# Normed and topological vector spaces

1. Jul 4, 2009

### logarithmic

Can someone explain how topological vector spaces are more general than normed ones. So this means that if I have a normed vector space, $$X$$, it would have to induce a topology. I was thinking the base for this topology would consist of sets of the form $$\{y\in X: ||x-y||<\epsilon, \textrm{for some xx\in X and \epsilon>0}\}$$, which is the analogue of the open ball centred at y with radius epsilon. Is this correct?

2. Jul 4, 2009

### g_edgar

Yes, given a normed space, your definition is the standard way to define a topology, and the result is a topological vector space.

Now consider the set $$\mathbb{R}^\mathbb{N}$$ of all sequences of real numbers. With the obvious vector operations and the topology of pointwise convergence this becomes a topological vector space. But it can be shown that there is no norm for this space that produces this topology.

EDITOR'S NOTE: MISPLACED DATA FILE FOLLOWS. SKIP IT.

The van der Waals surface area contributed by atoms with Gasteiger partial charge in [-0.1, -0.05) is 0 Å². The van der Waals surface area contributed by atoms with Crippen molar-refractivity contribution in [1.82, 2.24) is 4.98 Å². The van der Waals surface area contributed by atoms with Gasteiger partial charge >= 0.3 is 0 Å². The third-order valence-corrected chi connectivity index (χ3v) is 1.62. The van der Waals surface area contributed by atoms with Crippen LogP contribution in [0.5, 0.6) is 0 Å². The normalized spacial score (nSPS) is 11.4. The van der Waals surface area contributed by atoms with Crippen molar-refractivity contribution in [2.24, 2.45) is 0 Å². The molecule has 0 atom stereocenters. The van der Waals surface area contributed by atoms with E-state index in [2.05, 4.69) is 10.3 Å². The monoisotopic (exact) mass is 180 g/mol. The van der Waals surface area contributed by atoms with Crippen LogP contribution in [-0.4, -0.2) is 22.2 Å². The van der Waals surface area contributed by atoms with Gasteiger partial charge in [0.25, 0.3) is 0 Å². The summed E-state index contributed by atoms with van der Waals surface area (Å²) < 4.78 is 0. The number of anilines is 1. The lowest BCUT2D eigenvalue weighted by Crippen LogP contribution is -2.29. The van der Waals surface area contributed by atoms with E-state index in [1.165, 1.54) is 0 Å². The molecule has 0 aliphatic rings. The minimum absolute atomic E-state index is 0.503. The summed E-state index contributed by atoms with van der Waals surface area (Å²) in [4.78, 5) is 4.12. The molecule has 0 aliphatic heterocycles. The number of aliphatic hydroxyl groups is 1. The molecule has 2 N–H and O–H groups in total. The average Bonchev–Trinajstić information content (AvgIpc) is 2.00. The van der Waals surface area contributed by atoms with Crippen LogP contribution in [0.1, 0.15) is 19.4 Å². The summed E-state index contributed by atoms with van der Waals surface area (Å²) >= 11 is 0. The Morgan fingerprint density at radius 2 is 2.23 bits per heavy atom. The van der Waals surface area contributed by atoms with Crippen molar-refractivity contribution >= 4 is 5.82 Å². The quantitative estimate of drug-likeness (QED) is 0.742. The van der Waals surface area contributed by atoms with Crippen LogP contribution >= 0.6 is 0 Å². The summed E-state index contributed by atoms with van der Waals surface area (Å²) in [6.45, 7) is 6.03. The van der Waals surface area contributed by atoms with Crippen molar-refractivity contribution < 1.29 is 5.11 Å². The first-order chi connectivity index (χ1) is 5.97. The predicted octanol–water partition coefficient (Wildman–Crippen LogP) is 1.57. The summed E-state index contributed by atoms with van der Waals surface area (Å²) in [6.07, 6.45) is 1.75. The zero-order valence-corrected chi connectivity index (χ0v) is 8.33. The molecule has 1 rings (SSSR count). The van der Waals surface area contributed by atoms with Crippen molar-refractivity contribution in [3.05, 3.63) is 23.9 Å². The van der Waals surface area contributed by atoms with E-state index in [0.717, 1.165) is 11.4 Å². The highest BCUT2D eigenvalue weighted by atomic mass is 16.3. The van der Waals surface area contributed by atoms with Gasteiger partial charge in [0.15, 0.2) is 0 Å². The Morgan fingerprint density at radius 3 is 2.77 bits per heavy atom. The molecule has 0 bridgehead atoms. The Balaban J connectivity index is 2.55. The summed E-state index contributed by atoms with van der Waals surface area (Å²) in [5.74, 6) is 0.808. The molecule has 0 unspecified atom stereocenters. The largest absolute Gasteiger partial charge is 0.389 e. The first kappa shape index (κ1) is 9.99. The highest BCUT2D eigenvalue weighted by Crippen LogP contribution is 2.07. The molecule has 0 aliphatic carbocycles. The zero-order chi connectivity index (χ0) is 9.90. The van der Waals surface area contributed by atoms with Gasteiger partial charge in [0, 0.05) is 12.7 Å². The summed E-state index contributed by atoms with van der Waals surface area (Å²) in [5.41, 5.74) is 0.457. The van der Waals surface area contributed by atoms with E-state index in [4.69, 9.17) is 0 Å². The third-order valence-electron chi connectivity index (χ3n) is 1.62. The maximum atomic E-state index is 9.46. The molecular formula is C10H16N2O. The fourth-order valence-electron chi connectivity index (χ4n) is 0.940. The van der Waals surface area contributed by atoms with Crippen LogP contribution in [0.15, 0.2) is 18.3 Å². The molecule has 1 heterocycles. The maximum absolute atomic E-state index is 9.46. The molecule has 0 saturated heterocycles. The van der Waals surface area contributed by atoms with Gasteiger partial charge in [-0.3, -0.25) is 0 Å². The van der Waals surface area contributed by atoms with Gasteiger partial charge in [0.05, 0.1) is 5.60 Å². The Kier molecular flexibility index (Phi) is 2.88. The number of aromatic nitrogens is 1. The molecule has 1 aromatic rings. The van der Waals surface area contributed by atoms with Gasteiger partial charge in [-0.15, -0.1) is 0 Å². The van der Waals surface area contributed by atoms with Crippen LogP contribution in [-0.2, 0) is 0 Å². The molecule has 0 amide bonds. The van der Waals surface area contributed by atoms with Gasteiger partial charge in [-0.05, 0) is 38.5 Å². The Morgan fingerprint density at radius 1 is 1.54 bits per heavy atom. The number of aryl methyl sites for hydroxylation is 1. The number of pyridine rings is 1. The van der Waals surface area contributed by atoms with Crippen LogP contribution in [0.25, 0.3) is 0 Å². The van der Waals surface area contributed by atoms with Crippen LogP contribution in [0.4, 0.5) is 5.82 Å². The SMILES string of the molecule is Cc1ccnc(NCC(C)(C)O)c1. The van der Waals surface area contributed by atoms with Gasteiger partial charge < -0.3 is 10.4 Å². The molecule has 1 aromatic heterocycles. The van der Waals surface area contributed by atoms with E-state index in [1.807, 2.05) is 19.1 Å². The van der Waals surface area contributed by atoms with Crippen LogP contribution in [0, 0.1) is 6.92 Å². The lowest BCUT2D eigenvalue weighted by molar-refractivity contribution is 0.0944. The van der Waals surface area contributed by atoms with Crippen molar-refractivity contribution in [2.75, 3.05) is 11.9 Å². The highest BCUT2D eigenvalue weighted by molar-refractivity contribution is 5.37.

3. Jul 4, 2009

### HallsofIvy

On the other hand, consider any vector space, V, with the topology in which the only open sets are V itself and the empty set. This is a topological vector space which cannot be derived from any metric, much less a norm.